You are here: Home > Game Bibs Blog > Tailgating Blogs > 5 Tailgates You Need To Go To — You'll Want To Add These Tailgates to Your Bucket List

5 Tailgates You Need To Go To — You'll Want To Add These Tailgates to Your Bucket List

Everyone loves a good college tailgate. While most tailgates are pretty much carbon copies of each other, not all tailgates are created equal. Here are five unique college tailgate experiences you need to add to your bucket list.


Wisconsin


Madison, Wisconsin, is considered the greatest college town in the United States. On top of the great vibe of Madison, the Wisconsin Badgers have a long and storied football tradition that started all the way back in 1889. While the Badgers may not have been tailgating all the way back in the 1880s, they sure know how to have a good time.


What makes the Wisconsin tailgate stand out from the rest of the country is that the game-day experience revolves around house parties and sports bars rather than the traditional parking lot tailgate. Unlike most college stadiums, Camp Randall Stadium is located in the heart of Madison, so there really isn’t a lot of traditional tailgating space around the stadium. While the Wisconsin experience revolves heavily around house parties and sports bars, don’t think you won’t be included in the festivities. Wisconsin fans extend their Midwestern hospitality to all Badgers fans, and most front lawn and backyard tailgates are open to all. Get ready to slam beers, eat brats and devour cheese curds on game day!


The Badger Bash

If you’re looking for a more “traditional” college gameday tailgate, don’t fret — Wisconsin still has an incredible tailgate experience known as the Badger Bash. The Badger Bash is a free event hosted at Union Station across the street from Camp Randall that starts about two and a half hours before kickoff.


Thousands of fans attend the Badger Bash each game day and take full advantage of the gift shop, various vendors supplying beer and brats, and the marching band pregame show. At the bash you can expect to see a performance by the marching band and spirit squad, enjoy live music from local bands, and play fun games provided by sponsors, you may even run into some local celebrities.


Badgers Tailgating Attire

At a minimum, you’re going to want to wear Wisconsin colors (cardinal and white), but you should rock some school gear to really support your team. If you want to take your outfit to the next level, then join the thousands of Wisconsin students who tailgate in a pair of red and white Game Bibs.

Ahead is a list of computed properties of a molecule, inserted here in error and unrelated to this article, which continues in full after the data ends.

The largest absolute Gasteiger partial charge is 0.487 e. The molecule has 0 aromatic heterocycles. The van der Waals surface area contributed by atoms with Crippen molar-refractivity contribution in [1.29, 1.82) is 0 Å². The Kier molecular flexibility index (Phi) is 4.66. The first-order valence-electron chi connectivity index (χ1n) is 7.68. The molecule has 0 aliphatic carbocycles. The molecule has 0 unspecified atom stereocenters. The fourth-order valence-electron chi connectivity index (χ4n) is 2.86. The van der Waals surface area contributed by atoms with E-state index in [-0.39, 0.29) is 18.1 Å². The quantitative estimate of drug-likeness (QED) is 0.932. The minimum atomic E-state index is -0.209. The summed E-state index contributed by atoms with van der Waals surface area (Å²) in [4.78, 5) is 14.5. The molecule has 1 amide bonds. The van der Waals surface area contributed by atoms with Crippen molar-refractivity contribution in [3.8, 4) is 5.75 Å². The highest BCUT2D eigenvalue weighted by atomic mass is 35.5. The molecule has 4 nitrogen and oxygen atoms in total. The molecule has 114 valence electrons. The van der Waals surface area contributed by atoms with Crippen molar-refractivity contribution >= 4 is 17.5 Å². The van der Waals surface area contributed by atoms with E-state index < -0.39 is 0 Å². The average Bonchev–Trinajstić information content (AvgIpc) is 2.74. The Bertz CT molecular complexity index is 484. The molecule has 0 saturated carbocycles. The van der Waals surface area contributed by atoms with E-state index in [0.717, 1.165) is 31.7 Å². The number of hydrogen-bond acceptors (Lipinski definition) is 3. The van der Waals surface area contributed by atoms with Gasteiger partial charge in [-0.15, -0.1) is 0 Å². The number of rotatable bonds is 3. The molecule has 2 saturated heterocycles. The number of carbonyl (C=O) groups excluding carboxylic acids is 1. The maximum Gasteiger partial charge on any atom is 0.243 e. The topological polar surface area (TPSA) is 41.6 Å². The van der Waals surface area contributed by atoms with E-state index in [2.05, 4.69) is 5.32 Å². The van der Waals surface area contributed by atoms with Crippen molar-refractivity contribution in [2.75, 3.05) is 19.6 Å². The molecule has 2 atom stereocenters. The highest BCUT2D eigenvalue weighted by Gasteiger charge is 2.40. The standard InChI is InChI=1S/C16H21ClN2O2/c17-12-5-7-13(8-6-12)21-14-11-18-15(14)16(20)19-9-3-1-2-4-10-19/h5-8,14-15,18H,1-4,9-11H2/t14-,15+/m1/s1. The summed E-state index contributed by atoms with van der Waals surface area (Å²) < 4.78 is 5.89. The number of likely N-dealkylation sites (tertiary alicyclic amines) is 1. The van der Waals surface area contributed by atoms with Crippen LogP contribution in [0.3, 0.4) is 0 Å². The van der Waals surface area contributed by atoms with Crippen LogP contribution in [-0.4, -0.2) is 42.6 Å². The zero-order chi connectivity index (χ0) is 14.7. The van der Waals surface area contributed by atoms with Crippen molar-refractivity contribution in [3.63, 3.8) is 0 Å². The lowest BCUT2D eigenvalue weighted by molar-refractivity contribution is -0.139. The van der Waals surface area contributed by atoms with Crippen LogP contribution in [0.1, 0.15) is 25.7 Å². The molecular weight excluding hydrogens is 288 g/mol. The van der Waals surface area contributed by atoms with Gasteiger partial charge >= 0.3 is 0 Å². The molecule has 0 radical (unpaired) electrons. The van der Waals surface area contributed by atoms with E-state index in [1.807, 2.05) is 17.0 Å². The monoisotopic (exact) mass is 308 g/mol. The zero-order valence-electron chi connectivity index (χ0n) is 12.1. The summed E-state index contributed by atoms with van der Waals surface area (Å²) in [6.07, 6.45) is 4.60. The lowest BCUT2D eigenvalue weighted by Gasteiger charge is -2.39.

As anyone who has spent any time in the Midwest knows, Wisconsin gets very cold, so depending on the time of year, we highly advise layering up. Game Bibs make for a great additional outer layer and can add another level of warmth on particularly cold game days. We also recommend wearing a scarf, hat, and gloves for an extra layer of warmth. And on particularly cold game days, we advise bringing hand warmers, foot warmers, and a blanket.


Railgating the Cockaboose With the Gamecocks


For a unique tailgating experience, head down to Columbia, South Carolina, where the USC Gamecocks tailgate on cabooses. Outside the stadium, 22 decommissioned caboose cars are stationed on inactive railroad tracks, where Gamecocks fans can party it up. In South Carolina they don’t tailgate, they “railgate.” Each caboose has been renovated and turned into luxury condo units that offer one of the most fun tailgating experiences in the country. If you have the opportunity to attend a railgate party, not only should you accept it, but always bring something with you even if the host tells you not to. What makes the Gamecocks tailgate so special is their reputation for unsolicited Southern hospitality.


Gamecock Tailgate Traditions

Along with “railgating,” the Gamecocks have some long-held traditions that you won’t want to miss out on. About two and a half hours before kickoff, you can experience the Gamecock walk. Players and coaches begin their march to the stadium through the Gamecock Village, where fans can cheer them on. The other tradition to look out for is the USC marching band as they play “The Mighty Sound of the Southeast” throughout Gamecock Village.


Gamecocks Tailgate Attire

At a minimum you’re going to want to wear black and garnet to match the Gamecocks colors, but you probably should wear some school gear to really show off your Gamecocks pride! If you really want to stand out from the crowd and take your game-day look to the next level, pick up a pair of black and garnet Game Bibs!


Sailgating at the University of Washington



For one of the most unique tailgating experiences in all of college football, head west to the University of Washington, where students, alumni and Huskies fans celebrate game day on Lake Washington. Since 1950, Husky Harbor Dock has housed around 150 boats and around 8,000 fans “sailgating” each home game. Husky Stadium is located right along Lake Washington, so rather than driving to the game, fans boat over.


Fans anchor at the harbor or set anchor on the lake and throw a traditional tailgate, except they’re on a boat. You can experience all of the normal game-day tailgating traditions, from drinking and grilling to partying, all from a boat. Before kickoff, a shuttle boat drives around picking people up and shuttling them to the dock for the game.